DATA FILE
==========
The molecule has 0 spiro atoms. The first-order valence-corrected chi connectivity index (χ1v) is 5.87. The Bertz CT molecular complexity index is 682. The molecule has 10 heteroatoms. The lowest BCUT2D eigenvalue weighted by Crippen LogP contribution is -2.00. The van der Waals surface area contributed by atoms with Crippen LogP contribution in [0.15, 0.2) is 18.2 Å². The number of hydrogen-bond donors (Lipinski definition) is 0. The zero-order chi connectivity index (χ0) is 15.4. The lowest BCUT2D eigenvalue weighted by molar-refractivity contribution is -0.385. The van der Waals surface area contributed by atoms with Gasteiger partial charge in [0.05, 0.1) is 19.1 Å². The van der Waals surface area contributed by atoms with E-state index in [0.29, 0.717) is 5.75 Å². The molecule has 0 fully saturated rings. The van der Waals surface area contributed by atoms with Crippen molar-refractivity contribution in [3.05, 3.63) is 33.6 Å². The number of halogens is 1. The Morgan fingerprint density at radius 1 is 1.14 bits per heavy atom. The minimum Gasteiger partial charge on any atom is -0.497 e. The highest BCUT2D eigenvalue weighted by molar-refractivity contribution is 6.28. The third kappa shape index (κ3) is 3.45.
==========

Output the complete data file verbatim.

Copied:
The molecule has 0 spiro atoms. The first-order valence-corrected chi connectivity index (χ1v) is 5.87. The Bertz CT molecular complexity index is 682. The molecule has 10 heteroatoms. The lowest BCUT2D eigenvalue weighted by Crippen LogP contribution is -2.00. The van der Waals surface area contributed by atoms with Crippen LogP contribution in [0.15, 0.2) is 18.2 Å². The number of hydrogen-bond donors (Lipinski definition) is 0. The zero-order chi connectivity index (χ0) is 15.4. The lowest BCUT2D eigenvalue weighted by molar-refractivity contribution is -0.385. The van der Waals surface area contributed by atoms with Gasteiger partial charge in [0.05, 0.1) is 19.1 Å². The van der Waals surface area contributed by atoms with E-state index in [0.29, 0.717) is 5.75 Å². The molecule has 0 fully saturated rings. The van der Waals surface area contributed by atoms with Crippen molar-refractivity contribution in [3.05, 3.63) is 33.6 Å². The number of halogens is 1. The Morgan fingerprint density at radius 1 is 1.14 bits per heavy atom. The minimum Gasteiger partial charge on any atom is -0.497 e. The highest BCUT2D eigenvalue weighted by molar-refractivity contribution is 6.28. The third kappa shape index (κ3) is 3.45.